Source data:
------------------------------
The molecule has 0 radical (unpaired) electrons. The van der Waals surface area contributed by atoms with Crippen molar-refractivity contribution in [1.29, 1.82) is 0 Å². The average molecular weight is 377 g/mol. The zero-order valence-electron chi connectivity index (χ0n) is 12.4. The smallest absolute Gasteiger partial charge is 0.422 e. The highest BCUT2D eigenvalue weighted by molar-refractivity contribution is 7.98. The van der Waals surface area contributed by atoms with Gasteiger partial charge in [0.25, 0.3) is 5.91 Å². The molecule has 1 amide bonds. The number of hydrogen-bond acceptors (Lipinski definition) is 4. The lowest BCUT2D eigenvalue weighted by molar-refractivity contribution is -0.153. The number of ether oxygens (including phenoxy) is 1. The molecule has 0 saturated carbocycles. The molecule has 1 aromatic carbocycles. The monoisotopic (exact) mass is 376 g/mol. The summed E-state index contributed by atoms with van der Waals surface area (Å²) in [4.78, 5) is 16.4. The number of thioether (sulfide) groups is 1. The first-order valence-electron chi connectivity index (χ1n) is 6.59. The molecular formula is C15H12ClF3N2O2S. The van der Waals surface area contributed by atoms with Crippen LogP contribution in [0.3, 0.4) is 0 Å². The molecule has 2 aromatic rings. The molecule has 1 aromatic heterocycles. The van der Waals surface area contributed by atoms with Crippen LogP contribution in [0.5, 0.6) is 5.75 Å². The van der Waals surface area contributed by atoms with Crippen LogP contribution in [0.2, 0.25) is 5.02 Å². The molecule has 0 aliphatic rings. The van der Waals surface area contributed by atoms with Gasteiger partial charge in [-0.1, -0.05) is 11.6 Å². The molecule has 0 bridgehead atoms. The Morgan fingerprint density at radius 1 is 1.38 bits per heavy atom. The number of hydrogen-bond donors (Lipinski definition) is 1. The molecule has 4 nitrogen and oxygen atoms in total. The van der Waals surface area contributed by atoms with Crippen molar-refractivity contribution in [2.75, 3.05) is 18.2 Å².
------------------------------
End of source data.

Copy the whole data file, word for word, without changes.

The molecule has 0 radical (unpaired) electrons. The van der Waals surface area contributed by atoms with Crippen molar-refractivity contribution in [1.29, 1.82) is 0 Å². The average molecular weight is 377 g/mol. The zero-order valence-electron chi connectivity index (χ0n) is 12.4. The smallest absolute Gasteiger partial charge is 0.422 e. The highest BCUT2D eigenvalue weighted by molar-refractivity contribution is 7.98. The van der Waals surface area contributed by atoms with Gasteiger partial charge in [0.25, 0.3) is 5.91 Å². The molecule has 1 amide bonds. The number of hydrogen-bond acceptors (Lipinski definition) is 4. The lowest BCUT2D eigenvalue weighted by molar-refractivity contribution is -0.153. The number of ether oxygens (including phenoxy) is 1. The molecule has 0 saturated carbocycles. The molecule has 1 aromatic carbocycles. The monoisotopic (exact) mass is 376 g/mol. The summed E-state index contributed by atoms with van der Waals surface area (Å²) in [4.78, 5) is 16.4. The number of thioether (sulfide) groups is 1. The first-order valence-electron chi connectivity index (χ1n) is 6.59. The molecular formula is C15H12ClF3N2O2S. The van der Waals surface area contributed by atoms with Crippen LogP contribution in [0.3, 0.4) is 0 Å². The molecule has 2 aromatic rings. The molecule has 1 aromatic heterocycles. The van der Waals surface area contributed by atoms with Crippen LogP contribution in [0.5, 0.6) is 5.75 Å². The van der Waals surface area contributed by atoms with Crippen LogP contribution in [0.2, 0.25) is 5.02 Å². The molecule has 0 aliphatic rings. The van der Waals surface area contributed by atoms with Gasteiger partial charge in [-0.1, -0.05) is 11.6 Å². The molecule has 0 bridgehead atoms. The Morgan fingerprint density at radius 1 is 1.38 bits per heavy atom. The number of hydrogen-bond donors (Lipinski definition) is 1. The molecule has 4 nitrogen and oxygen atoms in total. The van der Waals surface area contributed by atoms with Crippen molar-refractivity contribution in [2.75, 3.05) is 18.2 Å².